2. Appellant contends the trial court erred in ordering that spousal and child support payments automatically revert to their original levels as soon as appellant resumed full-time employment because such order did not take into account either the amount of his salary in any new position, or the respective needs of the parties at the time he resumed employment. In support of this contention, appellant cites and relies upon Philbin v. Philbin, 19 Cal.App.3d 115, 96 Cal.Rptr. 408 (1971). In that case, pursuant to a motion by husband, the trial court modified interlocutory and final judgments of divorce by reducing spousal and child support for a period of six months commencing October 1, 1970, and continuing until April 1, 1971, at which time spousal and child support payments were to revert back to the sums ordered in the interlocutory judgment. Husband was employed as a television entertainer but, at the time of the hearing on the motion for modification, his contract had only six weeks to run, and he had no job offers for the future. Under these circumstances, the appellate court deleted from the order of modification the provision for reversion of support payments to their former level, stating (pp. 122—123, 96 Cal.Rptr. p. 413): ‘(T)he court cannot anticipate what may possibly happen in the future or provide for future contingencies in making an order but is limited to the facts and circumstances existing at the time the same is made. . . . In the absence of anything in the record to support a ‘reasonable’ expectation that respondent (husband) will resume his former financial situation in the near future, the termination of the reduced support payments on April 1, 1971, is predicated on the grossest kind of speculation. While there appears to be no abuse of discretion in the reduction of support payments, we conclude for the foregoing reasons that the court abused its discretion in ordering the restoration of the original payments on April 1, 1971.'
The Philbin case does not aid appellant, for there the trial court arbitrarily fixed the period of reduced support payments at six months without regard to whether, during or at the end of that period, the husband would be employed or otherwise would be in a financial position to resume payments of the amounts of support originally ordered in the judgment. In the present case, appellant sought modification of support payments on the ground he had lost his job, and therefore was unable to make the payments ordered in the interlocutory judgment. At such time as appellant again obtains employment, the reason for the modification may have ceased to exist. Therefore, the trial court did not abuse its discretion in ordering that the support payments revert to their original levels upon appellant's securing full-time employment.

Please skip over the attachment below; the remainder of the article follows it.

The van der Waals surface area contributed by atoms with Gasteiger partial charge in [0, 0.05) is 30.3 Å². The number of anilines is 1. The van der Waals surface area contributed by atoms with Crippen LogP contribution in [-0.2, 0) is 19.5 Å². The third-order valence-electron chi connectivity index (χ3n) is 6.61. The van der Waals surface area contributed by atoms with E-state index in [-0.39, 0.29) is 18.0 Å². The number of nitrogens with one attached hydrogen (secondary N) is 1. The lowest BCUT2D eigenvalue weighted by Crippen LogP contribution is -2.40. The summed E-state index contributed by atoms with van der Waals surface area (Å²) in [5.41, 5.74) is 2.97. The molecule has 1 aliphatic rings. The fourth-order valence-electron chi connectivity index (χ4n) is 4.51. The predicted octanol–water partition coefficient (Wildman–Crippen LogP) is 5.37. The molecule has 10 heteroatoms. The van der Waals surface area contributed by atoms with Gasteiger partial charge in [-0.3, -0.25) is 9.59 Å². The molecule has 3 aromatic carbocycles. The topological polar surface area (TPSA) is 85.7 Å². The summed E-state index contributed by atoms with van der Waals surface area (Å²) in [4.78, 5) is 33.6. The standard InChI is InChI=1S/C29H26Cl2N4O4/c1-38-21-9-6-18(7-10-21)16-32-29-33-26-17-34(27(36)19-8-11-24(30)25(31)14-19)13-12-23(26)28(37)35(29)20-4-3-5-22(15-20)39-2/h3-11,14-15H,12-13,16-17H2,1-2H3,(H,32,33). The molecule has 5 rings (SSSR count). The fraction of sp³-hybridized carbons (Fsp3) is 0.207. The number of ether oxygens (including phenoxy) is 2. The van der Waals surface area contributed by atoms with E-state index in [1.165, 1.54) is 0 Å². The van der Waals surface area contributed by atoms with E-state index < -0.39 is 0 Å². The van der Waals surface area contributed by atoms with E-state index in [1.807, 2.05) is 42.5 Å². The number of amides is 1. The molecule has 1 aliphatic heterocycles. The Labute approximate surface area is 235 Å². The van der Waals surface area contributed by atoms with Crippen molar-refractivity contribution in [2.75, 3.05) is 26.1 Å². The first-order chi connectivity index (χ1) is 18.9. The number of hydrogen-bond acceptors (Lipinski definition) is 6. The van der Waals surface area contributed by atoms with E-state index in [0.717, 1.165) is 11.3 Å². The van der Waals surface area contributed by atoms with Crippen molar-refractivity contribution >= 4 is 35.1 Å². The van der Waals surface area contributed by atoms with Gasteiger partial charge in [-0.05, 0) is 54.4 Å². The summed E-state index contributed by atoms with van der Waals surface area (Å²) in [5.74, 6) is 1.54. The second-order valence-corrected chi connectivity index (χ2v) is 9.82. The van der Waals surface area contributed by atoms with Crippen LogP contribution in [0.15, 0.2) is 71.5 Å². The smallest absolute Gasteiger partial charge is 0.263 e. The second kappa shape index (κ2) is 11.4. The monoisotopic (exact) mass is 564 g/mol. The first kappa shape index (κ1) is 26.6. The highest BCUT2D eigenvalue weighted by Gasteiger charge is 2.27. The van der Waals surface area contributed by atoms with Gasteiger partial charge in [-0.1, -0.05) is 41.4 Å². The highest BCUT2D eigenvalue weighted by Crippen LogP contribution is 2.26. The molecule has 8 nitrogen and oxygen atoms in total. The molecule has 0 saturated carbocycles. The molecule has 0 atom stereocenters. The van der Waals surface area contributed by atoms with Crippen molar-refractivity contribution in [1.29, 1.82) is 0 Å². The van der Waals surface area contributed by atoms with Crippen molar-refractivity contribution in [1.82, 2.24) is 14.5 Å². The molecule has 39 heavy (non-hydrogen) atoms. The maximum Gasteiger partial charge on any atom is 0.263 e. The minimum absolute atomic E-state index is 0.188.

It is true that, in awarding spousal and child support, the trial court must consider the needs of the dependents and the husband's ability to meet those needs. (Baron v. Baron, 9 Cal.App.3d 933, 943, 88 Cal.Rptr. 404 (1970).) However, if appellant is reemployed at a salary less than that upon which the support payments in the interlocutory judgment were based,2 or if the respective needs of the parties have changed since those payments were fixed, appellant can move for a further modification of support payments based upon such circumstances. Meanwhile, the order of modification properly assures that the wife and the minor child of the parties will not be required to subsist on reduced support payments after the reason for that reduction (I.e., appellant's lack of gainful employment) has been eliminated.
The order of September 10, 1975, is modified by adding to the penultimate paragraph thereof the following language: ‘The court retains jurisdiction to modify the present order. Each of the parties is entitled to initiate proceedings for modification at any time.’ As thus modified, the order is affirmed.
Costs of this appeal are awarded to respondent.
1. The order modifying the interlocutory judgment involved issues different from those presented by the judgment. Therefore, the order is appealable. (Code Civ.Proc. s 904.1, subd. (b); Noorthoek v. Superior Court, 269 Cal.App.2d 600, 601—602, 75 Cal.Rptr. 61 (1969).)Although the order apparently is favorable to husband, he is aggrieved by it in the particulars specified, and thus has a right to appeal. (Code Civ.Proc. s 902; Spencer v. Nelson, 30 Cal.2d 162, 164, 180 P.2d 886 (1947); Maxwell Hardware Co. v. Foster, 207 Cal. 167, 170, 277 P. 327 (1929).)
2. Prior to April 11, 1975, appellant was employed as a machinist at a salary of $990 per month. On that date, he was discharged because of a lack of work at his place of employment.
DUNN, Associate Justice.
KINGSLEY, Acting P.J., and JEFFERSON, J., concur.